The confirmation number had nothing to do with production scheduling. The 50 Fred Gibb ZL1 Camaros were ordered at the same time; 49 had consecutive confirmation numbers 222001-222049. 1st car built [222002] December 30, 1968, 222001 was the 14th built on or about March 4, 1969. Last Gibb ZL1 order was built on or about March 24, 1969 [222044]. Some very early confirmations [105000-110000] were built in November.

I state 'on or about' because the last 6 digits of the VIN were assigned as the completed body assembly was received from Fisher Body. Bodies were then queued in the Schedule Bank and released to final assembly based on labor content to maintain line balance. VIN order was not a factor. 512345 may have released late on 2nd shift; 512340 may have been released the next day.

So what were the determining factors in when a dealer order was built? With two plants and 6,400 dealers ordering cars I'm sure the considerations were complex. Dealer status, location, equipment, paint color may have all been factors.


12
Decoding/Numbers / Re: interesting but rough...
« on: December 09, 2018, 04:23:58 PM »
D80 was included with Z/28 equipment as of early April 1969.

13
Decoding/Numbers / Caveat Emptor...another repro tag
« on: December 08, 2018, 03:04:21 PM »
https://www.ebay.com/itm/1969-Chevrolet-Camaro-RS-Z28/173680473800?hash=item287029b6c8:g:goIAAOSwnWpcCqXQ:rk:8:pf:0&vxp=mtr

124379N666745

From the ad:

"ALL NUMBERS ARE CORRECT, IT HAS THE ORIGINAL DZ 302 THAT WAS REBUILT AT THE TIME ,ALSO THE ORIGINAL M21 MUNCIE THAT WAS REBUILT , AS WAS THE REAR END..."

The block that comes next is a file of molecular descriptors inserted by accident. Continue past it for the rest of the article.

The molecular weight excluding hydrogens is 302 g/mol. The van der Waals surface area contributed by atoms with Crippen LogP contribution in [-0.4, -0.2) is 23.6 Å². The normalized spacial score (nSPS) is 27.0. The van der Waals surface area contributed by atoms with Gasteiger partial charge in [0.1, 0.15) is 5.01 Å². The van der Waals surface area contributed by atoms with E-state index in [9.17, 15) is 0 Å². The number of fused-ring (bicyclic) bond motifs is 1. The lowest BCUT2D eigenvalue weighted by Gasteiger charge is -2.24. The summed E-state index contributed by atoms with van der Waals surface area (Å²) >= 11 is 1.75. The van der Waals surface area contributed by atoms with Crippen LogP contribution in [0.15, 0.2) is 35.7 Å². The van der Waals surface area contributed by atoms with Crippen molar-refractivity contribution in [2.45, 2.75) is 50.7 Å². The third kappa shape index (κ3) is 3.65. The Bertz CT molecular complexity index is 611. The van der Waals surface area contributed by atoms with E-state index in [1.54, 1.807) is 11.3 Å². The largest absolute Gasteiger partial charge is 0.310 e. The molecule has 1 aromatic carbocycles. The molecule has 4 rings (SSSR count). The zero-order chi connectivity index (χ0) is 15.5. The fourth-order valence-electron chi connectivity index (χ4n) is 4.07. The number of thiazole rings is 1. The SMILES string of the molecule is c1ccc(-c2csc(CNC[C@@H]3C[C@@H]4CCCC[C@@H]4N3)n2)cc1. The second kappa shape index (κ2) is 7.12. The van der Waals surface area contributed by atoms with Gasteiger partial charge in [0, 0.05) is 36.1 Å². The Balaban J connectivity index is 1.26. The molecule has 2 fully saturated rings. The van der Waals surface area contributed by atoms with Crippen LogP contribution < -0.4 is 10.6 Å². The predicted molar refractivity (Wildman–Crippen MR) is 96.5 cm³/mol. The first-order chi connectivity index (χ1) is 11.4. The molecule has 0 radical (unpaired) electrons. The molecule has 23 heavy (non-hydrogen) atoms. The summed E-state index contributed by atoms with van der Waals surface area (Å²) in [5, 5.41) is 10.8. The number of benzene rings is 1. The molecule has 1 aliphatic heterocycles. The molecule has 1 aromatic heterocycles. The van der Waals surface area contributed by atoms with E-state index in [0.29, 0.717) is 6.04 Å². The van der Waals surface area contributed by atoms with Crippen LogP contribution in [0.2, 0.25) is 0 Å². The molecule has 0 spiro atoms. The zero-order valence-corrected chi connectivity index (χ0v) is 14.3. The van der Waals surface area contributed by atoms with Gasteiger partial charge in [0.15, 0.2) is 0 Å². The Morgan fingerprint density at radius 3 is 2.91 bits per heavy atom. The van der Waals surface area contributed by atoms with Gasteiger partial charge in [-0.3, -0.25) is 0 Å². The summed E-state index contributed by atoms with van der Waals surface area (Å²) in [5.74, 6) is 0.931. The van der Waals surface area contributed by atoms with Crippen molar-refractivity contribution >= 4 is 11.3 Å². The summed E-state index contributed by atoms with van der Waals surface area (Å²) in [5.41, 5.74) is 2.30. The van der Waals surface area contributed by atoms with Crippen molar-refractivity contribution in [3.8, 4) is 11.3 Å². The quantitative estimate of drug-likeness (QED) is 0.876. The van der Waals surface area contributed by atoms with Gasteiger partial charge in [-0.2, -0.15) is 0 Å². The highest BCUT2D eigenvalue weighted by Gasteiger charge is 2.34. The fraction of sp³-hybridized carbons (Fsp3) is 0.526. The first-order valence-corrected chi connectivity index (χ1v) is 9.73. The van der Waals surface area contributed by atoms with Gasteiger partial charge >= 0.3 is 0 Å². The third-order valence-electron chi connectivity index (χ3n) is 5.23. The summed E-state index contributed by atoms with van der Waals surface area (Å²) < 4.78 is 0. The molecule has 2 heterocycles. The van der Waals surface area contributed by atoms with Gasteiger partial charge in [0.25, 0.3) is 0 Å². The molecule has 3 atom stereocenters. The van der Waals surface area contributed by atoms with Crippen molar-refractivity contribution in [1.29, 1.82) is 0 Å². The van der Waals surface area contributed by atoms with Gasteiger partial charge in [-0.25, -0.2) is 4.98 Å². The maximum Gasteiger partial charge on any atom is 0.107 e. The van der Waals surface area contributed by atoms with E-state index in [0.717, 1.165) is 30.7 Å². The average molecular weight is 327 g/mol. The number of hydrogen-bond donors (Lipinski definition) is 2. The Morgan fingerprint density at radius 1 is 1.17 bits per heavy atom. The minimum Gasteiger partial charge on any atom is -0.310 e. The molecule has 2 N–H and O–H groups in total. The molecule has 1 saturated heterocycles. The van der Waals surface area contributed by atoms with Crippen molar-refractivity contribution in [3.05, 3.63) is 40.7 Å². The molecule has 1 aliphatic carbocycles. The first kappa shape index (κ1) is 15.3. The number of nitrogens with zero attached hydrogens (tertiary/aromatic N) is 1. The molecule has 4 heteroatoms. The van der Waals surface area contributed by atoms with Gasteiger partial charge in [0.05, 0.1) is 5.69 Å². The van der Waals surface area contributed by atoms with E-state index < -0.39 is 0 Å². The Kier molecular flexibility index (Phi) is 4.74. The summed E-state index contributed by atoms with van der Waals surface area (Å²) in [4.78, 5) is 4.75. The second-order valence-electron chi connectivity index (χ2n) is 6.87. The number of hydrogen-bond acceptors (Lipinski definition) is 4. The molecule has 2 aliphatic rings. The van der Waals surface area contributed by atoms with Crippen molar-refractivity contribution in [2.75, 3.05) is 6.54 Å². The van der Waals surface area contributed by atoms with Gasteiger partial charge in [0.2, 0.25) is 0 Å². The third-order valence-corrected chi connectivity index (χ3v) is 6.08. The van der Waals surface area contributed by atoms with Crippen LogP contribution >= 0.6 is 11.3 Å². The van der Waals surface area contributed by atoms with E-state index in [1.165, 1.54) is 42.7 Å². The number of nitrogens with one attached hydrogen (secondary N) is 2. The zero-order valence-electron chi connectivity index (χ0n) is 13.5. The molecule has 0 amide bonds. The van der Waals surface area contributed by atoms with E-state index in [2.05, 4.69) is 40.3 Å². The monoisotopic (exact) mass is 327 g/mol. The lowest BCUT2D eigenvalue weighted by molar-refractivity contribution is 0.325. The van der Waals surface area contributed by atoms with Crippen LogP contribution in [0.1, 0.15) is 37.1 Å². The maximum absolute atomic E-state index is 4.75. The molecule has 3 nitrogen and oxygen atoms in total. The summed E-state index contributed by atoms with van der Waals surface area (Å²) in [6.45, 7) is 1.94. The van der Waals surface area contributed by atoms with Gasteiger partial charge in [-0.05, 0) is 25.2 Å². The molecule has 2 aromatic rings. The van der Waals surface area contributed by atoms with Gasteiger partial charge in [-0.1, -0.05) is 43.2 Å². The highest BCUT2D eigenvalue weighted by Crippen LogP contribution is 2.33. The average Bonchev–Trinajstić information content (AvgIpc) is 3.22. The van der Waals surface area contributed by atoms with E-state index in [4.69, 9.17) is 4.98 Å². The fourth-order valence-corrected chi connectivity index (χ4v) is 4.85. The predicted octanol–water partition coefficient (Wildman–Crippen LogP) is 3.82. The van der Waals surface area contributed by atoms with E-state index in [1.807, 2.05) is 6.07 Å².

That VIN was final-assembled on or about July 8, 1969

Claimed engine date is February 6; 152 days prior. Trans is dated Dec 27, 1968 [not 69 as stated]; 193 days prior. Axle date is close but may not be OE to this car.

Body tag has errors; 07C would be the third week of July. Norwood was shut down July 14-Aug 11.

Not its 1st rodeo:

https://www.camaros.net/forums/15-tag-team/242274-cowl-tag-1969-z28.html

CAR SPEAKS FOR ITSELF

It sure does!



14
Decoding/Numbers / Re: interesting but rough...
« on: December 08, 2018, 02:17:36 PM »
Sold for the BIN.

15
Decoding/Numbers / Re: interesting but rough...
« on: December 07, 2018, 09:07:26 PM »
I had the Citation '81-'87 and put 100k on it. Had a few repairs but not much. My '85 Pontiac 6000STE, another story. Worst car I ever owned.

I believe several manufacturers do at least some build-to-stock. With limited color/trim selection and no more discrete options, not that risky. At one time Kia did that; a dealer told me they got whatever was sent. 

Pages: [1] 2 3 ... 138